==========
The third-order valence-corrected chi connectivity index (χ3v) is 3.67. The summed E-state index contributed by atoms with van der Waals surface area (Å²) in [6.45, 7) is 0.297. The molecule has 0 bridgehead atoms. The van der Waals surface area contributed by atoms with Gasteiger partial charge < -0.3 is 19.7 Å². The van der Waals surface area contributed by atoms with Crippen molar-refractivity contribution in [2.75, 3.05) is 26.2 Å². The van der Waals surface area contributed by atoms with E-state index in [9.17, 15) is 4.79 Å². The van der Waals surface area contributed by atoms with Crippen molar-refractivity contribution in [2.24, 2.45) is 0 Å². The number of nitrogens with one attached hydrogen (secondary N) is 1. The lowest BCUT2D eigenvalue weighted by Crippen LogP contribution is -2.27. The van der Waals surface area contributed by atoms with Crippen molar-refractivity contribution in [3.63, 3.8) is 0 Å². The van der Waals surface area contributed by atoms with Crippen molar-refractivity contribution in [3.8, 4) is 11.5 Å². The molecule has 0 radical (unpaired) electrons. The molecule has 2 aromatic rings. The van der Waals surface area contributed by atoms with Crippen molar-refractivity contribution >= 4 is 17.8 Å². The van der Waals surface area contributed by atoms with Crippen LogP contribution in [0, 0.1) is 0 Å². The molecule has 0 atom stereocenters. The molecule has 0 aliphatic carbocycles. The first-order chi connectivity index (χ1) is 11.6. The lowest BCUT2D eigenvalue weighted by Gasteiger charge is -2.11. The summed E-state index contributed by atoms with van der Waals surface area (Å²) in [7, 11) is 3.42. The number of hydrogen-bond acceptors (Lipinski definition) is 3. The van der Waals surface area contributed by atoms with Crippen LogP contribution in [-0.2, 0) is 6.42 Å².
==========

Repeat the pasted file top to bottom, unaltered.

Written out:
The third-order valence-corrected chi connectivity index (χ3v) is 3.67. The summed E-state index contributed by atoms with van der Waals surface area (Å²) in [6.45, 7) is 0.297. The molecule has 0 bridgehead atoms. The van der Waals surface area contributed by atoms with Gasteiger partial charge < -0.3 is 19.7 Å². The van der Waals surface area contributed by atoms with Crippen molar-refractivity contribution in [2.75, 3.05) is 26.2 Å². The van der Waals surface area contributed by atoms with E-state index in [9.17, 15) is 4.79 Å². The van der Waals surface area contributed by atoms with Crippen molar-refractivity contribution in [2.24, 2.45) is 0 Å². The number of nitrogens with one attached hydrogen (secondary N) is 1. The lowest BCUT2D eigenvalue weighted by Crippen LogP contribution is -2.27. The van der Waals surface area contributed by atoms with Crippen molar-refractivity contribution in [3.63, 3.8) is 0 Å². The van der Waals surface area contributed by atoms with Crippen molar-refractivity contribution in [3.8, 4) is 11.5 Å². The molecule has 0 radical (unpaired) electrons. The molecule has 2 aromatic rings. The van der Waals surface area contributed by atoms with Crippen molar-refractivity contribution >= 4 is 17.8 Å². The van der Waals surface area contributed by atoms with Crippen LogP contribution in [0, 0.1) is 0 Å². The molecule has 0 atom stereocenters. The molecule has 0 aliphatic carbocycles. The first-order chi connectivity index (χ1) is 11.6. The lowest BCUT2D eigenvalue weighted by Gasteiger charge is -2.11. The summed E-state index contributed by atoms with van der Waals surface area (Å²) in [7, 11) is 3.42. The number of hydrogen-bond acceptors (Lipinski definition) is 3. The van der Waals surface area contributed by atoms with Crippen LogP contribution in [-0.2, 0) is 6.42 Å².